Teaching Addition and Subtraction, Part Three

Teaching Addition and Subtraction, Part Three

This blog post will be the final in a three-part series on teaching addition and subtraction. Part One talks about the Change Plus/Change Minus, and Part Two talks about Composing/Decomposing. Our last situation is Comparison.

Counting to CompareAfter reading Mathematics Learning in Early Childhood, I realized how foundational comparing relations (talking about two sets being more than, less than, or equal to) is to this addition and subtraction situation. Now don’t let the kids fool you, they are perfectly good at comparing. My youngest, Lilly, (2 years old) made it clear that her sister, Bethany (5 years old) had more gummies than she did, and Bethany and Josiah (7 years old) can easily figure out how many more toys they needed to have the same amount. Kids like things fair.

If you have a set of numbers, 5 and 2, you can say a couple of things about the numbers. They are: 5 is more than 2, and 2 is less than 5. Students will slowly see the number 3, which is how many more 5 is than 2. This number is the difference. In my previous blog post, The Difference, I talk about a simple way for students to solve difference problems. Today I am going to give you three ideas that will help students make a connection between comparing numbers and this situation that requires them to see a third quantity: the difference. Seeing the third quantity won’t happen right away, but with thoughtful practice the students will see it.

Comparing Numbers Phase 1

Comparing Numbers Phase One

 

1. Students build two sets and place them in the ten frame.

2. Student use a dry erase marker to fill in the sentence frames.

 

Comparing Numbers Phase 2

Comparing Numbers Phase Two1. Students build two sets and place them in the ten frame.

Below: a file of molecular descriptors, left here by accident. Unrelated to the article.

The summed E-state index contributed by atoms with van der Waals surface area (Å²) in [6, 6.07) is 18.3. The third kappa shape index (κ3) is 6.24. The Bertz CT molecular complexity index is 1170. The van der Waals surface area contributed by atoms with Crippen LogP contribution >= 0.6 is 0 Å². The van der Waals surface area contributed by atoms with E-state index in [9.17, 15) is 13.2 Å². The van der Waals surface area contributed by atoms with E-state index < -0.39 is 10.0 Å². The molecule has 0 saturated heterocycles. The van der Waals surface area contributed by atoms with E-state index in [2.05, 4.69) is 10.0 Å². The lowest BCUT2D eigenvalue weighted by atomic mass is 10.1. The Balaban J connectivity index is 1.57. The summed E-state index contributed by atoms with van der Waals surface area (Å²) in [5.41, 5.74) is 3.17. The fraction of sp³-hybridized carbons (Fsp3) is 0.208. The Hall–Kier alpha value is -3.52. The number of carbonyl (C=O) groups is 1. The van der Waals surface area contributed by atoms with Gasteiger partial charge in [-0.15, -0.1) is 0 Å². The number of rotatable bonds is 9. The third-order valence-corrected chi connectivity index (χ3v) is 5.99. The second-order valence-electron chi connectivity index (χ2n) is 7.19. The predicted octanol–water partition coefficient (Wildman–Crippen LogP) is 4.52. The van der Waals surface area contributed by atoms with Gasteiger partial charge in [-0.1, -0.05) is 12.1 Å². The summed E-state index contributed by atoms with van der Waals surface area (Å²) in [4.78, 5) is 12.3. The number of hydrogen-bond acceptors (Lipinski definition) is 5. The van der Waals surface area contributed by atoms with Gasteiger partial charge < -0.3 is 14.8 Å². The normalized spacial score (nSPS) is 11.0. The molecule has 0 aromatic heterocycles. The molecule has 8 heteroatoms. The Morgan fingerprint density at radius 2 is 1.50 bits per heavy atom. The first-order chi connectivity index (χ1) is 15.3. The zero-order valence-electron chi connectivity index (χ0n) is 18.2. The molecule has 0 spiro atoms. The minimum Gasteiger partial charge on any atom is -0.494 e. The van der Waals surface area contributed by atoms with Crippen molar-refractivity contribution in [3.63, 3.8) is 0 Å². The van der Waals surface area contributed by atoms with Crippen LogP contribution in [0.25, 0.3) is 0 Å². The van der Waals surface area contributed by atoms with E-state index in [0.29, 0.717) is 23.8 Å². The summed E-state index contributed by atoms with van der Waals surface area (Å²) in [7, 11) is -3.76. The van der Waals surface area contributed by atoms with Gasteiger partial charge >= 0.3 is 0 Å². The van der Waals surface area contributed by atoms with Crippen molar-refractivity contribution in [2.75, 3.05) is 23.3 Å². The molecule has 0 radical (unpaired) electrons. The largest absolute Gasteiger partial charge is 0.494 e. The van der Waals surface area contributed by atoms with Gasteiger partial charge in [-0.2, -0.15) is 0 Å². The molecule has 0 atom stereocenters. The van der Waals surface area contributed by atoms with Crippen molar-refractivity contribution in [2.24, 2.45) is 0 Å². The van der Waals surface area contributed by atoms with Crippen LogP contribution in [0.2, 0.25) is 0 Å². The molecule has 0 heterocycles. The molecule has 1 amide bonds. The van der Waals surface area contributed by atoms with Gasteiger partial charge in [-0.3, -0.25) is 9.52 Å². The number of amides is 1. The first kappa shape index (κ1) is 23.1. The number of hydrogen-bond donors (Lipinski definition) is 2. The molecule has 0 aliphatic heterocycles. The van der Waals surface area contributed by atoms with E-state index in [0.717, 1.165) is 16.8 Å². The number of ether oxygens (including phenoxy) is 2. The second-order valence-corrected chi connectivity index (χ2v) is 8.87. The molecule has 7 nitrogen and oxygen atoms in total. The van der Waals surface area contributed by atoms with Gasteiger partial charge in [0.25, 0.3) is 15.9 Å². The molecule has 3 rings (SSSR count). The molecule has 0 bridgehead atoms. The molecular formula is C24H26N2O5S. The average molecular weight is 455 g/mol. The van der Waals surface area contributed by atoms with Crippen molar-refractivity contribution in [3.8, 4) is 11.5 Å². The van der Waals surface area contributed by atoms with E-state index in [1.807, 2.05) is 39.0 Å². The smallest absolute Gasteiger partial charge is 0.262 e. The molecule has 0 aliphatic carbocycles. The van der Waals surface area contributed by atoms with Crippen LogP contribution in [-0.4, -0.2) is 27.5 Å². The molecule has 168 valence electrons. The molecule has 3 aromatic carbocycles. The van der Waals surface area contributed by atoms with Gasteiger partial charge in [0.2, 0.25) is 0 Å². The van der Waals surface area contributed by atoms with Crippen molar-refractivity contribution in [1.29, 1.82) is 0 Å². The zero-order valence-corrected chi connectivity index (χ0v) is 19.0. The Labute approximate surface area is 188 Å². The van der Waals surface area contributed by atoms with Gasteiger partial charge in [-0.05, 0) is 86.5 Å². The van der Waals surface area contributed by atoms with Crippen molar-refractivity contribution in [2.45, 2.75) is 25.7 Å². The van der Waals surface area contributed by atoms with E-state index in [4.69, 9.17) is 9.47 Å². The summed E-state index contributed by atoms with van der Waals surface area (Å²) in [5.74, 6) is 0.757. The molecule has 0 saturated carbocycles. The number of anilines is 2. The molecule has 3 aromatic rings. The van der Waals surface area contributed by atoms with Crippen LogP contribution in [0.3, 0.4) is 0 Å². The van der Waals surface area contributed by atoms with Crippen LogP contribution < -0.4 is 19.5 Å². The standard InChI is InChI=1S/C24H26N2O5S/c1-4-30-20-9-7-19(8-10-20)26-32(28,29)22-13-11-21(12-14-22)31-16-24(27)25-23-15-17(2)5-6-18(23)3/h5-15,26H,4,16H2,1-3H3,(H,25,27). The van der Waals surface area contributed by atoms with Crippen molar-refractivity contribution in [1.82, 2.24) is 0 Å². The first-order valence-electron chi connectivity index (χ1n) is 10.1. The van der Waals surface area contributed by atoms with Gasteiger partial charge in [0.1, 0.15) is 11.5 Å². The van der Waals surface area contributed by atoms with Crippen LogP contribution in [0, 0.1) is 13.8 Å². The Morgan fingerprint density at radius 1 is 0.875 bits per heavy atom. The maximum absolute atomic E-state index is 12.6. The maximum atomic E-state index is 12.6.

2. Students fill in how the two sets are the same and how they are different.

Students could count on (addition) to find how many more spaces(?) they would need to have the largest set or take away cubes from the largest set (subtraction) until they had the same amount. I bet most kids will count on. Addition and multiplication seem to be much easier to learn than subtraction and division. (I wonder why?)

Comparing Numbers Phase 3

Comparing Numbers Phase Three1. Students build two sets and place them in the ten frame.

2. Students fill in how the two sets are the same and how they are different.

Students will fill in an equation. In subtraction we wonder “How many more is 7 than 5? What makes those two numbers different?” Start with the largest number and take away what is the same. You are left with the difference!

In addition we wonder, “How many more do I need to add to 5 to make 7? How are those two numbers different?” Start with the smallest number, leave the second addend blank and write the largest number on the other side of the equal sign.

I hope this series has been helpful. Facilitating a complete understanding of addition and subtraction is not a small task, but it can be done in engaging and thoughtful ways that will allow the connections to be apparent and the math to make sense!

What do you do to give kids a complete understanding of addition and subtraction? Where do your kids struggle with these concepts? What do you wish you had time to research?

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